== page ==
Fig. 1 - Tropic Shale Invertebrates
[top left] Pycnodonte newberryi
[topright] Metoicoceras geslinianum, 3.5 " diameter
[bottom left] Yezoites delicatulus
[bottom center] Euomphaloceras septemseriatum
[bottom right] Inoceramus sp
Tropic Formation, Kane County, Utah
Copyright Merle Graffam 1998


A great number of complete and fragmentary shark teeth have been collected from this locale. Of the 700 teeth found by the senior author, the vast majority are ptychodid and of them, 80% are small with crowns that range from low to high. The timeframe associated with the Tropic Shale would permit a number of species to be represented. Those attributed by Welton & Farish (1993) to the Texas fauna that have been found in the Tropic Shale include: Ptychodus anonymus WILLISTON 1900 (Cenomanian-Turonian), P. decurrens AGASSIZ 1843 (Albian-Cenomanian), P. occidentalis LEIDY 1868 (Cenomanian-Turonian), P. polygyrus AGASSIZ 1839 (Turonian) and P. whipplei MARCOU 1858 (Turonian-Coniacian).

Ptychodus cf decurrens

Welton & Farish include two species in the Texas fauna that have transverse ridges which become bifurcated laterally and continue to the margin -- P. decurrens & P. occidentalis. Both of them were listed as rare, with the former attributed to the Albian-Cenomanian and the other other, Cenomanian-Turonian. Other than time, the height of the crown was the most distinguishing characteristic -- P. decurrens was referred to as low-crowned and P. occidentalis as high-crowned.

Fig. 2 - Ptychodus cf decurrens AGASSIZ 1843
Widths from left to right: 3.7, 1.9 and 3.2 cm
Tropic Formation, Kane County, Utah

The Tropic Shale yields numerous teeth which have this ridge design, but which have crowns of medium height (Fig. 3). Welton & Farish illustrations depict P. decurrens as having ridges which are stronger and less numerous than P. occidentalis. Referring to Figure 2, the 3.7 cm tooth is more P. decurrens-like and the 1.9 cm tooth closer to P. occidentalis. Welton & Farish have P. decurrens as the species with smaller teeth (to 1.5 cm) and P. decurrens as the larger (to 3.0 cm). The larger teeth in Figure 2 fall well out of the range of P. occidentalis.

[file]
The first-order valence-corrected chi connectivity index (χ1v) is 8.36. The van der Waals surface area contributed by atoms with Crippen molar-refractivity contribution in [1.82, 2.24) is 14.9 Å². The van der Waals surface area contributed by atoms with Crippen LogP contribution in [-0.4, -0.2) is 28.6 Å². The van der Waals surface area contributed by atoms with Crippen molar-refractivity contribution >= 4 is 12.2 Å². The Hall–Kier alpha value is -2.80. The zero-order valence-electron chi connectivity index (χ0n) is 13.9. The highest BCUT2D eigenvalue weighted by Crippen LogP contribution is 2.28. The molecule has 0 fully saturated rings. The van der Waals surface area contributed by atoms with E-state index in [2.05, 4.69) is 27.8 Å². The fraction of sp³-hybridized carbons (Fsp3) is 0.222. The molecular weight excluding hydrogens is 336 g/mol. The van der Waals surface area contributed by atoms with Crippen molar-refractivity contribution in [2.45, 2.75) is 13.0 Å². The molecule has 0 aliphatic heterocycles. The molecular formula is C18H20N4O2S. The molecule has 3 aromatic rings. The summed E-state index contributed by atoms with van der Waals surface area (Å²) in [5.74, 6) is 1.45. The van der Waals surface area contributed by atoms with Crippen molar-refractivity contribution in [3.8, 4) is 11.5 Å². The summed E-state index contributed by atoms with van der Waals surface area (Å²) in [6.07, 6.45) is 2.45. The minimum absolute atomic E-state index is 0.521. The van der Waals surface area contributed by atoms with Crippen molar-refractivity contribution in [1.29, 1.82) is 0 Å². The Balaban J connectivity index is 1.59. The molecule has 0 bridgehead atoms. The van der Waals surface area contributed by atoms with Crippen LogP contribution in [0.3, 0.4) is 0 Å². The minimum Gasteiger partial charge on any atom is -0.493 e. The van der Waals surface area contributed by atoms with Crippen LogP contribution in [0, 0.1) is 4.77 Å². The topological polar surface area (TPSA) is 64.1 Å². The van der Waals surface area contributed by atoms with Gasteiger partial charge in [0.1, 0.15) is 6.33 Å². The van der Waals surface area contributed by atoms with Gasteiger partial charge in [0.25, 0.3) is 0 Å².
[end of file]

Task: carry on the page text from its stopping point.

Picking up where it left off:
Fig. 3 - Ptychodus cf decurrens AGASSIZ 1843
3.2 cm
Tropic Formation, Kane County, Utah

As can be seen, the Tropic Shale yields teeth which compare reasonably well with P. decurrens and at times, P. occidentalis as well. These variations may reflect a different species, but more likely, a variation (regional, chronogenetic, ontogenetic) of the P. decurrens design.

Ptychodus cf anonymus

As noted earlier, the vast majority of Tropic Shale ptychodid teeth are small and the crown heights range from low to high. Welton & Farish included two species in the Texas fauna that fall into this loose description - P. anonymus and P. whipplei. In general, the teeth of P. whipplei have higher and labio-lingually compressed crowns. P. anonymus teeth range from low to high, based on file position, and when viewed laterally, the crown is deeper. P. anonymus (to 14 mm) was noted as common in Cenomanian-Turonian sediments and P. whipplei (to 29 mm) as abundant in Turonian-Coniacian exposures.

Fig. 4 - Ptychodus anonymus WILLISTON 1900
Portion of root missing, specimen measures:
height 1.2, depth 1.3, width 1.4 cm
Tropic Formation, Kane County, Utah

The Tropic Shale specimen in Figure 4 has an unusually high crown, but not the highest from the locale. There are 12 transverse ridges that meet the crown margin and become almost granular below. (Unlike P. anonymus, Welton & Farish indicate that the transverse ridges of P. whipplei usually do not meet the margin.) The crown of this specimen is higher or more laterally compressed than normal in P. anonymus.

Ptychodus sp

Compared with other Tropic Shale ptychodids, this is a monster tooth. The ridge pattern should be diagnostic, but this tooth compares poorly with examples provided by Welton & Farish. Those authors included a single species (Turonian) with very large teeth and a low crown - P. polygyrus.

Fig. 5 - Ptychodus sp
Width: 4.2 cm
Tropic Formation, Kane County, Utah


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For paleo-maps of the Southwestern US, visit Dr. Ron Blakey's excellent webpage Cretaceous Paleogeography, Southwestern US

If you can provide feedback or help us with this effort, contact:
Merle Graffam or Jim Bourdon